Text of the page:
Sue MacLaine Can I Start Again Please. Photo Matthew Andrews

Sue MacLaine Company: Can I Start Again Please

We are here trying to find a translation. Are you listening? Do you understand? How are you doing? Are you assimilating, processing, interpreting? Perhaps you’re looking, reading the body language of the two women sitting side-by-side, joined at the hip by the voluptuous folds of dresses that billow over their chairs and on to the floor. One is light skinned, one is dark skinned. One has short hair, one has long hair. Is this significant, important? What will this be about? What stories are they already telling, sitting there? There is a great concertina of cream-coloured pages arranged across their laps, moving along like an archaic ticker tape. Joined-up writing. Are you listening to the woman who is speaking, or watching the woman who is signing? Or both at once? Sometimes they don’t speak, don’t sign, just sit silent and upright, looking out at us, returning our gaze. If you don’t know what to say and when to say it, be quiet. Whereof one cannot speak, thereof one must be silent. That’s a quote from Wittgenstein, who features heavily here. I hope I’ve spelt his name right. Spelled.

Sue MacLaine’s Can I Start Again Please is a gorgeous piece of theatre, using a mesmerising mix of verbal, visual and physical languages to tell its story. It is performed by  Sue MacLaine and Nadia Nadarajah, with a beautiful design by Lucy Bradridge, and choreographer Jonathan Burrows as outside eye. What’s being investigated here is the power and failings of language – languages of all sorts – to tell truths that want to hide. In particular, a story of childhood sexual abuse. Words can hide as much as they reveal. Is it a rabbit or a duck? Is it a lamp or her dad, next to her in the bedroom? The harsh words burst out, subverting the calm tones of the storyteller. It is heartbreaking. This is the teddy bear in the wreckage.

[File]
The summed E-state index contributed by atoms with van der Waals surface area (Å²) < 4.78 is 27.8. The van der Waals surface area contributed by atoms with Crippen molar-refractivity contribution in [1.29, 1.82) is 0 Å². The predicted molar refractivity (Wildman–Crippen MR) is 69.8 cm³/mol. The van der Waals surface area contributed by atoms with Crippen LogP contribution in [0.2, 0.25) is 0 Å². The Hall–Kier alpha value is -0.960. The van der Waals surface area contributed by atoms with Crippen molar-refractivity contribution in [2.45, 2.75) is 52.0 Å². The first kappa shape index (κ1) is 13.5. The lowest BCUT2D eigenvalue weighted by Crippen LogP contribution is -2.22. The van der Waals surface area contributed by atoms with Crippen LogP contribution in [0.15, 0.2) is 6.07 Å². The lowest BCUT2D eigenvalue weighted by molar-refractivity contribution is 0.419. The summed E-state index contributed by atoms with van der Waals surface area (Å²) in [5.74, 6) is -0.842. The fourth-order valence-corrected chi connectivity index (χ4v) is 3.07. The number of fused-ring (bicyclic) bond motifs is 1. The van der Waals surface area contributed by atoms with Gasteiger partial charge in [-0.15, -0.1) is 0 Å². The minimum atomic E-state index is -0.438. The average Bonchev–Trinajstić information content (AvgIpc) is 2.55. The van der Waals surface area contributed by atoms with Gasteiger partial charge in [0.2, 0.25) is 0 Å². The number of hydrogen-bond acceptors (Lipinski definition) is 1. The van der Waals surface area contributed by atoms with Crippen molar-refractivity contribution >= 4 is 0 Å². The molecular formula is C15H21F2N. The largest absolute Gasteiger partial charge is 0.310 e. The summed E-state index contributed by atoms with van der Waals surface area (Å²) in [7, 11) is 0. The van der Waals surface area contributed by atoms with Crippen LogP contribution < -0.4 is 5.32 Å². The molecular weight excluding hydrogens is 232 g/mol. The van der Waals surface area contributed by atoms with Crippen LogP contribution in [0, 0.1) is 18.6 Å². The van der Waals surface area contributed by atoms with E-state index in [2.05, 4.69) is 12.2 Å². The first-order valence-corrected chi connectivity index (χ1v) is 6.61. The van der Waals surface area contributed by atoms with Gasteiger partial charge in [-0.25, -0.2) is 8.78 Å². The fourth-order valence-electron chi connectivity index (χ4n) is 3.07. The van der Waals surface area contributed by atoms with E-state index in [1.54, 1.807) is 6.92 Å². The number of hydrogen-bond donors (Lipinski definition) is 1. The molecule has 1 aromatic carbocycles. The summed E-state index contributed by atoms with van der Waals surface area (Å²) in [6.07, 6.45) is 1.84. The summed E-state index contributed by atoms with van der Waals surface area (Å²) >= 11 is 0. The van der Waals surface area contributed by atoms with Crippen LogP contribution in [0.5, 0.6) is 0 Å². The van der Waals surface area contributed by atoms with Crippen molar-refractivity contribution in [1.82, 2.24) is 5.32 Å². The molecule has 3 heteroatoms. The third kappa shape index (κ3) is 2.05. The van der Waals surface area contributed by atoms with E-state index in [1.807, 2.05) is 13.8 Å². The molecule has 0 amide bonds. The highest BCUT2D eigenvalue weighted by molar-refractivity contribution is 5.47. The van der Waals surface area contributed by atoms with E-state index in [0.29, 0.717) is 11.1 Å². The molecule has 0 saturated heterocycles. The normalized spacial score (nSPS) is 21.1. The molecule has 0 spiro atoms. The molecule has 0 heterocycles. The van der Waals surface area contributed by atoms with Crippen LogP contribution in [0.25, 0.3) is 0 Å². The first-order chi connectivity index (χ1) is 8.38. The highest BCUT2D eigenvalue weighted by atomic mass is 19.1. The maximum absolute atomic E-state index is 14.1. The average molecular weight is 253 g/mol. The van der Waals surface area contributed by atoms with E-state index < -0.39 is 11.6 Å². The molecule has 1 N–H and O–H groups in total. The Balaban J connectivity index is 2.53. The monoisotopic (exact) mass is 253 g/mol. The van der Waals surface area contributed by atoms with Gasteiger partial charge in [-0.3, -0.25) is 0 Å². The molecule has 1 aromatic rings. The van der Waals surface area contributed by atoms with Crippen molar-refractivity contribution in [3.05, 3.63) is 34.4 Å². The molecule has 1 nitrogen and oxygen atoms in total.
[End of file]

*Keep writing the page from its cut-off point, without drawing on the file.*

Often, the two performers play out the duality of the neutral, factual retelling of horrors, and the inner turmoil these words provoke. Sue speaks slowly and carefully, articulates, pronounces, declaims. Nadia gesticulates wildly, shakes her head, flings her arms out in a mixture of anger and defence. In one particularly moving moment, deaf actor Nadia speaks, her articulation distorting the vile words voiced, these words repeated very quietly by Sue, who is now the one using British Sign Language as her voice. ‘You know you’re a little whore, don’t you?’ Sit quiet, don’t tell or you die, believes the child. He who is silent is assumed to consent, says the adult who has chosen to speak. Speak up. Speak out. Let the use of words teach us their meaning. That’s Wittgenstein again.

How are you getting on? Are we singing off the same hymn sheet? Singing, signing. Are we colluding, occluding, concluding? You have the right to remain silent. Sue MacLaine has chosen to waive that right. To wave. That’s right. Not waving but drowning (past). Not drowning but waving (present). Sending a sign, a signal, a signifier.  A message in a bottle from the future to her past self. Speak up! Bravo! A brave, bold, beautiful show.

Can I Start Again Please is a Sick! Festival commission. It plays at Summerhall every day in August except Mondays, 14.50

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Dorothy Max Prior

About Dorothy Max Prior

Dorothy Max Prior is the editor of Total Theatre Magazine, and is also a performer, writer, dramaturg and choreographer/director working in theatre, dance, installation and outdoor arts. Much of her work is sited in public spaces or in venues other than regular theatres. She also writes essays and stories, some of which are published and some of which languish in bottom drawers – and she teaches drama, dance and creative non-fiction writing.